To better secure deposits, reduce the number of BFIs and improve the financial sector, NRB instructed BFIs to increase their paid-up capital by mid-July 2017 (Rs8 billion for commercial banks). In response, several weak BFIs merged or were acquired by stronger ones. Others floated shares or are in the process of doing so. BFIs also had to increase credit growth to maintain a high profit target. Without many alternatives, they engaged in aggressive, unproductive and irresponsible lending to three particular sectors: real estate, hire purchase and share investment. Demand for loanable funds in these sectors is always high, and with little hassle and transaction cost, BFIs earn disproportionally large profits compared to lending to other sectors such as energy, agriculture, infrastructure and tourism. Underneath this lending practice lies ever-greening and at times imprecise classification of risky assets.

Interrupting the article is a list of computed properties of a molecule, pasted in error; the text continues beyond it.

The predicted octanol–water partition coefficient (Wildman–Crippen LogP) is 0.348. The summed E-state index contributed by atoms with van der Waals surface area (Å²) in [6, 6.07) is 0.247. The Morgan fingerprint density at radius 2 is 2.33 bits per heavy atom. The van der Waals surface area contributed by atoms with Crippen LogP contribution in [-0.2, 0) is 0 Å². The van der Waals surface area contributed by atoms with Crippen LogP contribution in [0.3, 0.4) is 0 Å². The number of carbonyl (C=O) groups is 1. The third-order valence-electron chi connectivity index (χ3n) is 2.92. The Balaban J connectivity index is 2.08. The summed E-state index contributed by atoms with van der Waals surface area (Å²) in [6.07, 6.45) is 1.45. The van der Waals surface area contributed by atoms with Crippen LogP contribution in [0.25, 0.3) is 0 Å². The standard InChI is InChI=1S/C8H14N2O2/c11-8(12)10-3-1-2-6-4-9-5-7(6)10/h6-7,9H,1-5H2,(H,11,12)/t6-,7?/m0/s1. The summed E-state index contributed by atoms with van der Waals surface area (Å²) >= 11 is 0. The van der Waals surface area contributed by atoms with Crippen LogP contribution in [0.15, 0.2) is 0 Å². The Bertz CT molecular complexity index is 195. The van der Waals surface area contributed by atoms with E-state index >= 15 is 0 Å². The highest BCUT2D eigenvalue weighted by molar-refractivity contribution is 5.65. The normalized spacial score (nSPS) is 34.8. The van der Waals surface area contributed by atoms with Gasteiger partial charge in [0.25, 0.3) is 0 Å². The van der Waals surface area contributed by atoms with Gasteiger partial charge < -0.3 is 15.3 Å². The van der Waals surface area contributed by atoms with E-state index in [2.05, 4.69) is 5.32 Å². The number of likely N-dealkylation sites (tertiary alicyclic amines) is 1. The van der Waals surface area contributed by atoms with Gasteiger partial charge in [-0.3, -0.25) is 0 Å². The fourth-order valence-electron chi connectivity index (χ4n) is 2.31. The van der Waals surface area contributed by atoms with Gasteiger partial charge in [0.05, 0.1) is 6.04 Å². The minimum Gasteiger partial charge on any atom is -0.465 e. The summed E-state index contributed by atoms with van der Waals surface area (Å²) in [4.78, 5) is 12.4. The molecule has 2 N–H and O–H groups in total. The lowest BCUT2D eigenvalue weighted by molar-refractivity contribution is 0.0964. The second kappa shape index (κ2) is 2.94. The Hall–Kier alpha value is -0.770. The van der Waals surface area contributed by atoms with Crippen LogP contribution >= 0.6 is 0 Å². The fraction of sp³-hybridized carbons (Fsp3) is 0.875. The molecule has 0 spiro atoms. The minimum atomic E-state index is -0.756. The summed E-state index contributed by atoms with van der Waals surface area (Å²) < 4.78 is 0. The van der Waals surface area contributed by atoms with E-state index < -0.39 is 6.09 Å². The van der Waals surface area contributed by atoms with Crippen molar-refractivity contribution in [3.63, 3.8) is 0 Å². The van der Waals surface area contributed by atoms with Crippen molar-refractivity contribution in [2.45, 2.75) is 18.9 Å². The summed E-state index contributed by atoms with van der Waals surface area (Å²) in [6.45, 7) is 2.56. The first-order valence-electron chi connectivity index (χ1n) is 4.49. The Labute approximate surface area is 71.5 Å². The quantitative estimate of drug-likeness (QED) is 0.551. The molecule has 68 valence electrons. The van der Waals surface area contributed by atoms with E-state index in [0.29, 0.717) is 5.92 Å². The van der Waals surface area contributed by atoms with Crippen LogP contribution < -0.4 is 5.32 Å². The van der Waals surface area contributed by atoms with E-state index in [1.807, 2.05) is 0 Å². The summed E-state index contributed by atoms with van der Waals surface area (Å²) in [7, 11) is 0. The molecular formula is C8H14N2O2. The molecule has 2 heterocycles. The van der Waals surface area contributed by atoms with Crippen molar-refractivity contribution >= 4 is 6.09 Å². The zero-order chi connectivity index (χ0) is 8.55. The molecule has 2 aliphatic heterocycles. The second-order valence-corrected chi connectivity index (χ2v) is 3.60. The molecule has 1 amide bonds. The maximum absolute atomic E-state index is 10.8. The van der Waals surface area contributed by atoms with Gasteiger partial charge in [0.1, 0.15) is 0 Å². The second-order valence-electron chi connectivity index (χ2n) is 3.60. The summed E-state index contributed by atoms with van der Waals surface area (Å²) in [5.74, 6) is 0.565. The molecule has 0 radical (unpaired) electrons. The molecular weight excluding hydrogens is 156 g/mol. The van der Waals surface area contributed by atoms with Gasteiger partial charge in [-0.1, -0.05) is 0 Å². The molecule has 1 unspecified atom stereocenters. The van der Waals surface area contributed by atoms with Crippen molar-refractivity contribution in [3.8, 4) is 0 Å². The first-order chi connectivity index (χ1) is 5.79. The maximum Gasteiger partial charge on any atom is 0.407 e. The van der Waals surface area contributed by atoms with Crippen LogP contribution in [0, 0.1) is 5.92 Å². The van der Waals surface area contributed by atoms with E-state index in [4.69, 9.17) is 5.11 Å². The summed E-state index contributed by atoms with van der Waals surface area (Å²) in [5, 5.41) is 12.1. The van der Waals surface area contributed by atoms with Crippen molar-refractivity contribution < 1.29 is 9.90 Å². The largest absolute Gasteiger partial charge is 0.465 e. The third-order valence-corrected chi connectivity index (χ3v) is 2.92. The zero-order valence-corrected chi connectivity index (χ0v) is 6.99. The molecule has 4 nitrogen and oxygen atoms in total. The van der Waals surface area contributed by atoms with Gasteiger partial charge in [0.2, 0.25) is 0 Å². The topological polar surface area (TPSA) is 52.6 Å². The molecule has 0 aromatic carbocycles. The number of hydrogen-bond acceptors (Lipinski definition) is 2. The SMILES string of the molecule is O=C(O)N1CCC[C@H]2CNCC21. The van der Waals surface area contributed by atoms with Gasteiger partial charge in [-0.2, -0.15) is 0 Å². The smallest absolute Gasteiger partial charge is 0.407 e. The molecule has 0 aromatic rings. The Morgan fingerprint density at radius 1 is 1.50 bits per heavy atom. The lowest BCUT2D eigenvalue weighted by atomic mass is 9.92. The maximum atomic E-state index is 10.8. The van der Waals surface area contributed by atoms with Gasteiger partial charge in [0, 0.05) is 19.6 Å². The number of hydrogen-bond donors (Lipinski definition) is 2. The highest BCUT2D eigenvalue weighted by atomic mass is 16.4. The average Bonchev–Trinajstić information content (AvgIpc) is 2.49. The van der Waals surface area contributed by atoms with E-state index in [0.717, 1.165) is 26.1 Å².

Socialise losses, privatise profits

Real estate prices began heating up after the earthquakes in 2015 following a few years of stability. Most BFIs had some room left for real estate lending, and due to lack of other bankable investment opportunities, they started issuing loans generously. Simultaneously, they increased margin lending, which contributed to a bullish stock market despite no noticeable change in economic fundamentals.